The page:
Since the launch of the refreshed Nexus 7, there has been quite the rollercoaster of good and bad news. Some stores jumped the gun on the release date, which inspired Google to get an early start, as well. That was followed by the revelation that the device would never be able to support Google Wallet. Then came the really shocking news that factory images may never be published, which was almost immediately resolved after JBQ announced he was leaving his station with AOSP. Now that some of the dust has settled and customers have had some hands-on time with the mid-sized tablet, quite a few people have experienced problems with GPS reliability.
Complaints have been building on the Google Product Forum for the last couple of weeks regarding the 2013 Nexus 7 screen and how many units have highly erratic touch detection, particularly during multi-touch activities. Many people describe first noticing the problem while typing, observing that the wrong keys would register as having been pressed when they hadn't. The best way to understand what is happening is to see this video posted by bobafuzz:
(The app used here is Yet Another MultiTouch Test.)
As you can see, touch targets are jumping around sporadically, occasionally reversed, and can even register as a storm of semi-random taps. By most accounts, the problem only occurs when the tablet is running on battery power, and not plugged into a power source. Otherwise, nobody has been able to fix the problem - wiping the device, booting into safe mode, and changing software configurations all seem to do nothing. A few reports scattered across the Google product forum and XDA-Developers suggest that the problem is not present in the initial update (JWR66N) that the Nexus 7 downloads after establishing an internet connection for the first time, but only appears after the 2nd OTA (JSS15J) is installed.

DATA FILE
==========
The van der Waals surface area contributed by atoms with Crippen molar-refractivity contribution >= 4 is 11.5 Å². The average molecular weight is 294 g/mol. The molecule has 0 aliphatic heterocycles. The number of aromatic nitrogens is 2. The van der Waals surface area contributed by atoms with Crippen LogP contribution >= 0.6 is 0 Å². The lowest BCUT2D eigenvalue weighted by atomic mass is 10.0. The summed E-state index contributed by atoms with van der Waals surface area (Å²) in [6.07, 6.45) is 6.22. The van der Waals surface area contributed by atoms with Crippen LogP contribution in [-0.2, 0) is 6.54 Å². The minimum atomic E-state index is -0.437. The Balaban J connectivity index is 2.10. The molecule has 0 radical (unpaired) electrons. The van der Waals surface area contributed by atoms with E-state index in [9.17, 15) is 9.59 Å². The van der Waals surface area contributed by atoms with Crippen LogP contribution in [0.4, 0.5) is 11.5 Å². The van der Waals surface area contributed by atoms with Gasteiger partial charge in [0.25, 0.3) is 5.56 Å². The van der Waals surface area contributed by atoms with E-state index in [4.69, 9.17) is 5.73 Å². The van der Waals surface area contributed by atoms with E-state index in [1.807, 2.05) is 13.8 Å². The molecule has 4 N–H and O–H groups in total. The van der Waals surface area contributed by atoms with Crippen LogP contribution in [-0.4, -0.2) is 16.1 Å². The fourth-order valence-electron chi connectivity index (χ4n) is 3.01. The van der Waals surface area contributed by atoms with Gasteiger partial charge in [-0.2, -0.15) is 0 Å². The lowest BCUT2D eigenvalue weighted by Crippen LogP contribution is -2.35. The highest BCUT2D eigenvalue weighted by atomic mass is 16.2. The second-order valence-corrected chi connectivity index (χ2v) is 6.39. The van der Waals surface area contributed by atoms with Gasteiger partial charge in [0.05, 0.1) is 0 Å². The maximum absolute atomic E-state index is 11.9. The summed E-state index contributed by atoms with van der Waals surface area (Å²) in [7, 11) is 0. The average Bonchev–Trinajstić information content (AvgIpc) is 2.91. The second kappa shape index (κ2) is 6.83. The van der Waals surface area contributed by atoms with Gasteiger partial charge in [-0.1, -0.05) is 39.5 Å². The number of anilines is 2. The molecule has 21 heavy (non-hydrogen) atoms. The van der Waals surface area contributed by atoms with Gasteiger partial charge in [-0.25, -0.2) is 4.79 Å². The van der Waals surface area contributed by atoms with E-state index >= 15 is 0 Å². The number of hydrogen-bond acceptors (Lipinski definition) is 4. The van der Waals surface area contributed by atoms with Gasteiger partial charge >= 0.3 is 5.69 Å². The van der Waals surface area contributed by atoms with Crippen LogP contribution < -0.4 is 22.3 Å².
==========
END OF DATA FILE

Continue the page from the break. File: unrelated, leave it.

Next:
A member of Google's support staff has confirmed that the Android team is aware of the issue and looking into it.
Based on the details from customer stories, the issue can probably be fixed with a software update. It's likely that JSS15J changed the tuning of the touchscreen digitizer, lowering the electrical current a bit too much when the tablet is running on battery power. The result would be reduced sensitivity on the screen, especially when multiple contacts are made. With a slightly recalibrated setting, a fix should be relatively trivial now that the problem has been acknowledged. Some advanced users may be familiar with using custom kernels or other mods to fix devices that suffered from similar issues.
Naturally, in these days of delicate electronics equipped with operating systems as complicated as Android, it's not surprising for a couple of issues to slip through the cracks. For those who don't recall, every device that has born the Nexus name has seen some form of technical difficulty when it first shipped. For example, the Galaxy Nexus volume buttons were disrupted by its own 900 MHz 2G radio, but this was later fixed with a simple update. Hopefully, Google will begin pushing an OTA soon that fully restores multi-touch to the 2013 Nexus 7.
Thanks for the tip, François Bouffard.